Less is more is the new idiom of our reality. Knowing how to do better with less material and resources is a must-have skill that a candidate needs to own since the world downsizes and gets more focused on consuming and owning less stuff.
For example, can candidates use less paper? Are they morally committed to the more for less mindset? Are they conscious of the consumption of few resources?
6.Can your candidates see the common pattern in disparate information?
The overabundance of data and information is becoming overwhelming in each organization. Which means that you must find the right candidate that shows they can see the different patterns and detect the most important workflows, information, and organizational trends? An old-style working environment needed a candidate who could easily respond, yet new market conditions need proactivity in order to see what happens in the market and communicate it to others.
This ability to understand the patterns in a pile of information is something that each one must take into consideration when trying to find the right candidate for the job.
7.Are candidates enthusiastic about relationships and people?
Positive workplaces are composed of smart communicators who are close to others and attentive to their actions with their colleagues. These people help others to feel good, happy and generate positive feelings and powerful energy in the workspace. Empathic candidates and those with high EQ tend to take initiative, increase productivity and uplift the team spirit and you need this kind of people in your organization.
Ask yourself do you feel this energy when you are evaluating a candidate?
8.Does the candidate admit their mistakes?
Making mistakes is a part of the learning process. Recent research shows that adaptive and quick learners need to make mistakes in order to learn, no one can go forward without experimenting and trying several approaches. A real capable learner, who has made lots of mistakes must easily describe three failures and what are the lessons he learned from them.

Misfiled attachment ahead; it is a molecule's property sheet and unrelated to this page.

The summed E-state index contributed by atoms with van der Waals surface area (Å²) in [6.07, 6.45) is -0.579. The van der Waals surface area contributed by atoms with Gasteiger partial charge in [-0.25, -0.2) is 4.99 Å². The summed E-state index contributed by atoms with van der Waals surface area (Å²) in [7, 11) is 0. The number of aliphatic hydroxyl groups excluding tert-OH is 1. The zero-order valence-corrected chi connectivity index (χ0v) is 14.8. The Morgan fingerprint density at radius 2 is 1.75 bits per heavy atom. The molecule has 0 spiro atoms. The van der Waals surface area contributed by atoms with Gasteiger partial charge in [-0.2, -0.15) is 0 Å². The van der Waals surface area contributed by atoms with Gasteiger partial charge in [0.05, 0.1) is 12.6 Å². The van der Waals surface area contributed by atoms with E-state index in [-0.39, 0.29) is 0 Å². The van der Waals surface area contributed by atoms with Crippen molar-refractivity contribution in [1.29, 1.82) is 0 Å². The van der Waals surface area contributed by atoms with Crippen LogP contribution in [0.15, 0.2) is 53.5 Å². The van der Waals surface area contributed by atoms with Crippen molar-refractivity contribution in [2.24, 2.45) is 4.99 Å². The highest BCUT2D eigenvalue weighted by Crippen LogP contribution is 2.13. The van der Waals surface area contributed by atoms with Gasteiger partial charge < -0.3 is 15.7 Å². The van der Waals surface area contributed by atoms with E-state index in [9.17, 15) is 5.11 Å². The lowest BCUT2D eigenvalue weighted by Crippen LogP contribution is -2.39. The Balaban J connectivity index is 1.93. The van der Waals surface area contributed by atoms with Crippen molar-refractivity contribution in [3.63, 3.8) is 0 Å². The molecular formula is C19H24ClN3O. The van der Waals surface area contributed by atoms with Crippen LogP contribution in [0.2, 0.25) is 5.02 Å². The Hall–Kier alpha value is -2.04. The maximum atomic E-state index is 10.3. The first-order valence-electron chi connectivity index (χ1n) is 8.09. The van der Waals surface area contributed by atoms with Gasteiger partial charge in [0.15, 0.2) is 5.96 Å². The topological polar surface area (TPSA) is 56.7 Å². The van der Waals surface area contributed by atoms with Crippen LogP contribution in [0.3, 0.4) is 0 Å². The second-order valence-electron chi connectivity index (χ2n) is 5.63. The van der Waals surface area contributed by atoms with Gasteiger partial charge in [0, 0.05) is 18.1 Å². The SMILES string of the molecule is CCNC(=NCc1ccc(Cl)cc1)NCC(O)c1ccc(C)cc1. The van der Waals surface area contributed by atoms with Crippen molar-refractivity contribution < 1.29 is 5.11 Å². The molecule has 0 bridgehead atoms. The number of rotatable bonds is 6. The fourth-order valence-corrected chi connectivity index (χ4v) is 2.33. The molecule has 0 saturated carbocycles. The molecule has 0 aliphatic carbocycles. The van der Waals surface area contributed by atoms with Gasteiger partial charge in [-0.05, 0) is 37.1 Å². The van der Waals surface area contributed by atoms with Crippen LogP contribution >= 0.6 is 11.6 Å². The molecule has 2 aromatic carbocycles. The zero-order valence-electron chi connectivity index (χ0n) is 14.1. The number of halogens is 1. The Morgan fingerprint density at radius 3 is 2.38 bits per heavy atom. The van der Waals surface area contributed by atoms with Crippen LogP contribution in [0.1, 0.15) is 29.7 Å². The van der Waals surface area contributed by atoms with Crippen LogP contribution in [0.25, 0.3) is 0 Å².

Take it as a warning sign if your candidate can’t describe easily his mistakes or recent screw-ups.
9.Does the candidate see learning as pleasure?
One of the main details you must check when choosing the right candidate for the job is their capacity to learn. Generally, candidates who have passion, or love collecting are interested in a subject or something. These candidates are often eager learners, they normally have a learning path that they pursue on their own. Check these details, try to learn more about your future candidate passions, and are they existed when they describe them? What type of learning did they pursue to master that passion?
10. Is this candidate the kind of learner you want to add to your teams?
When hiring a candidate you hire a human being not a set of skills. No candidate has exactly all the job requirements or is perfectly made for the job. Try to assess the candidate’s personality, who are they? Are they someone who wants to add to your teams especially after a business crisis, a restructuring, or a firm redesign? Are they sharing your values and habits as an employer? Can they be trustworthy and do the right thing?
Each employee must “learn into” any job they will be selected for. You can listen to your employer’s intuition but asking the right questions is crucial.
Find more career tips and related articles through this link: